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Space debris tracker

2023-12-24 18:57:16, Tech CNA

Space debris tracker

A new company in Britain hopes that devices with its new technology will be able to track dangerous space debris. We are talking about the parts with dimensions over one millimeter, which can endanger satellites and spaceships, as they move at very high speeds.

Debris in space is created by collisions between satellites and space debris, which can create large "clouds" of material that can travel faster than a bullet.

"Yes, it is dangerous. And it's getting even more dangerous. So it is an exponential problem", says the co-founder of the company "ODIN Space", Dan Terret.

Thousands of commercial satellites are being launched into Earth's orbit at record rates, increasing the risk of collisions that could create debris piles.

Attempts to trace these remains, even the smallest ones, have so far been unsuccessful. But the company "ODIN Space" has designed a tracking system that can identify parts as small as 0.1 mm in size, and even if they are traveling at speeds of thousands of meters per second.

"They travel so fast that they pose a danger to the satellites and therefore it is very important that the satellite is in the right orbit, so that it is properly protected", says Mr. Terret.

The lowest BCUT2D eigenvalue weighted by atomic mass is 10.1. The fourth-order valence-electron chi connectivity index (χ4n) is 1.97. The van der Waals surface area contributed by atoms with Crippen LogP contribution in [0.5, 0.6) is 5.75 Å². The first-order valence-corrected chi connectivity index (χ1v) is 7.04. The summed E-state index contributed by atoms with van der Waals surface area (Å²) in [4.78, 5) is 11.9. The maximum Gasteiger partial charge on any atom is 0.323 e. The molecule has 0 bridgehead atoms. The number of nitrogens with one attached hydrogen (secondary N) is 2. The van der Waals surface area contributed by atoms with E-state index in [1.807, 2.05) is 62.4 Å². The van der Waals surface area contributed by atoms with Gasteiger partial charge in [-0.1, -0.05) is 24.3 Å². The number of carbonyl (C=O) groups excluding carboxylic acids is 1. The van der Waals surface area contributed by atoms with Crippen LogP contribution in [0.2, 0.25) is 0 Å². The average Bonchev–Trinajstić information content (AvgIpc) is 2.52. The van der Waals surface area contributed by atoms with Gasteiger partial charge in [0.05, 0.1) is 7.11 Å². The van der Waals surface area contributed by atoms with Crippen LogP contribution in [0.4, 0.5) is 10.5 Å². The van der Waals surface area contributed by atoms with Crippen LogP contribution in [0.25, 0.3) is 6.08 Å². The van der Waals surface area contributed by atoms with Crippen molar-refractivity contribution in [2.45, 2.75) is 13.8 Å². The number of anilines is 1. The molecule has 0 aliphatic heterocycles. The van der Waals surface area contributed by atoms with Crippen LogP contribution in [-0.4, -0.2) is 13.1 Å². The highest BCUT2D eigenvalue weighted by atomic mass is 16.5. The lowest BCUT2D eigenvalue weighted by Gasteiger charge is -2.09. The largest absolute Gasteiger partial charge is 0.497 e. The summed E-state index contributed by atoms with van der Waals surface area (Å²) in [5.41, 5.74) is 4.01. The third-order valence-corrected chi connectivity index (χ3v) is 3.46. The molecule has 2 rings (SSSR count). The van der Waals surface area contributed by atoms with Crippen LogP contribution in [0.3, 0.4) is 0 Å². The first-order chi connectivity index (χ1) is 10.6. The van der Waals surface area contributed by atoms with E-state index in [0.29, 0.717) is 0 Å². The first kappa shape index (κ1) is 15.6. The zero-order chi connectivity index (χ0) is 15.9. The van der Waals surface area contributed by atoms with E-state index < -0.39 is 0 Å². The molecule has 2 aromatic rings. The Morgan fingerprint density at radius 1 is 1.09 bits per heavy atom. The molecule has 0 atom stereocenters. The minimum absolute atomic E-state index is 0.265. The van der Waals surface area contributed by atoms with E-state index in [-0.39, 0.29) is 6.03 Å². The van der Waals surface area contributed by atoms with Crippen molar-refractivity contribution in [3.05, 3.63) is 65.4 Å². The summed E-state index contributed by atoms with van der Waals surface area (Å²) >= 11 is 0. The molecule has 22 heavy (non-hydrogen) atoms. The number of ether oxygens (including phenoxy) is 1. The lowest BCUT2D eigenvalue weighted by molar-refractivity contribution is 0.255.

The space regulatory agency recently imposed its first fine on a company that failed to pull a damaged satellite from orbit that posed a risk to other satellites. The company "ODIN Space" says that the largest pieces, those over 1 centimeter in size, are tracked by certain radars and satellites. But smaller pieces of just a few millimeters can cause great damage while being almost invisible as they travel at high speeds.

The company says it has found ways to screen for smaller particles.

"We send such panels into space. They are mounted on the outer parts of the satellites and when the pieces hit the satellite, they pass through these panels. We can analyze the data to know how big the pieces are that hit, how fast they travel, in which direction and we achieve all this through acoustic signals", says James New, executive director of the company "ODIN Space". .

The panels are designed to be placed on all types of spacecraft, creating a network of sensors that provide a real-time view of the environment in orbit.

"The idea is that we're not adding satellites into orbit, we're not adding to the problem. We are creating sensors that are so light that they can be placed on other satellites. This is how we can make good use of the power of the extraordinary growth in the space industry", says Mr. Terret.

The company's first sensors launched this June alongside a small Italian satellite and will begin collecting data.

"43% of satellites in space have been launched in the last three years and this will only increase, with 100,000 more satellites in orbit by 2030," says Mr. Terret.

The company says it wants to use this rapid growth to install as many sensors as possible in space, which will help all companies operating in the space industry./ VOA

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